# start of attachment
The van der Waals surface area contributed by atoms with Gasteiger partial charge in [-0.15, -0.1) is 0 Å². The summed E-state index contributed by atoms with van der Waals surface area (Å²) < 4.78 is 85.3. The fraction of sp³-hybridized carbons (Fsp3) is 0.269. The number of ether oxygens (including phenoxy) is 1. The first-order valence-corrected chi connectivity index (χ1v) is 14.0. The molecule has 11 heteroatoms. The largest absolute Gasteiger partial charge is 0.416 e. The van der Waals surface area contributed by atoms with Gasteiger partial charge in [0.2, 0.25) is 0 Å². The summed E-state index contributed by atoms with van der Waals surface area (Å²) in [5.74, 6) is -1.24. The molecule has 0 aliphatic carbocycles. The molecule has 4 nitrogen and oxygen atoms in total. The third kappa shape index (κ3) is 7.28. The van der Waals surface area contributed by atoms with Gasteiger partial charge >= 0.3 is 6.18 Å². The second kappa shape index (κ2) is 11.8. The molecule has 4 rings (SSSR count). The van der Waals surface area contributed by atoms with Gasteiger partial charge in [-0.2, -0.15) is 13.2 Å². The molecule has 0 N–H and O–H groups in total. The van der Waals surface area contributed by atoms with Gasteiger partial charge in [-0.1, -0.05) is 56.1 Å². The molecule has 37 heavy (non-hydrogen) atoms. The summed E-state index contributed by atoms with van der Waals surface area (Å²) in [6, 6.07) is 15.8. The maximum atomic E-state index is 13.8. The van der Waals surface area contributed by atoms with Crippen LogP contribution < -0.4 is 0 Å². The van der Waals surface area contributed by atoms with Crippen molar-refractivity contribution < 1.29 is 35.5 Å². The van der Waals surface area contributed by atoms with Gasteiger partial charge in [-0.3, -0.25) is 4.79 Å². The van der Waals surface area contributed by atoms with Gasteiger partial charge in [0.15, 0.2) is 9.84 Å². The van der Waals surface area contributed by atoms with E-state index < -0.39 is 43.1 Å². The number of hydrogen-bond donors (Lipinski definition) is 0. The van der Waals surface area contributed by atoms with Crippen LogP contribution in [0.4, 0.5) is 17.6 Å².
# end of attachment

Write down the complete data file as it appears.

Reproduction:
The van der Waals surface area contributed by atoms with Gasteiger partial charge in [-0.15, -0.1) is 0 Å². The summed E-state index contributed by atoms with van der Waals surface area (Å²) < 4.78 is 85.3. The fraction of sp³-hybridized carbons (Fsp3) is 0.269. The number of ether oxygens (including phenoxy) is 1. The first-order valence-corrected chi connectivity index (χ1v) is 14.0. The molecule has 11 heteroatoms. The largest absolute Gasteiger partial charge is 0.416 e. The van der Waals surface area contributed by atoms with Gasteiger partial charge in [0.2, 0.25) is 0 Å². The summed E-state index contributed by atoms with van der Waals surface area (Å²) in [5.74, 6) is -1.24. The molecule has 0 aliphatic carbocycles. The molecule has 4 nitrogen and oxygen atoms in total. The third kappa shape index (κ3) is 7.28. The van der Waals surface area contributed by atoms with Gasteiger partial charge >= 0.3 is 6.18 Å². The second kappa shape index (κ2) is 11.8. The molecule has 4 rings (SSSR count). The van der Waals surface area contributed by atoms with Gasteiger partial charge in [-0.2, -0.15) is 13.2 Å². The molecule has 0 N–H and O–H groups in total. The van der Waals surface area contributed by atoms with Gasteiger partial charge in [-0.1, -0.05) is 56.1 Å². The molecule has 37 heavy (non-hydrogen) atoms. The summed E-state index contributed by atoms with van der Waals surface area (Å²) in [6, 6.07) is 15.8. The maximum atomic E-state index is 13.8. The van der Waals surface area contributed by atoms with Crippen LogP contribution < -0.4 is 0 Å². The van der Waals surface area contributed by atoms with Crippen molar-refractivity contribution < 1.29 is 35.5 Å². The van der Waals surface area contributed by atoms with Gasteiger partial charge in [-0.3, -0.25) is 4.79 Å². The van der Waals surface area contributed by atoms with Gasteiger partial charge in [0.15, 0.2) is 9.84 Å². The van der Waals surface area contributed by atoms with E-state index < -0.39 is 43.1 Å². The number of hydrogen-bond donors (Lipinski definition) is 0. The van der Waals surface area contributed by atoms with Crippen LogP contribution in [0.4, 0.5) is 17.6 Å².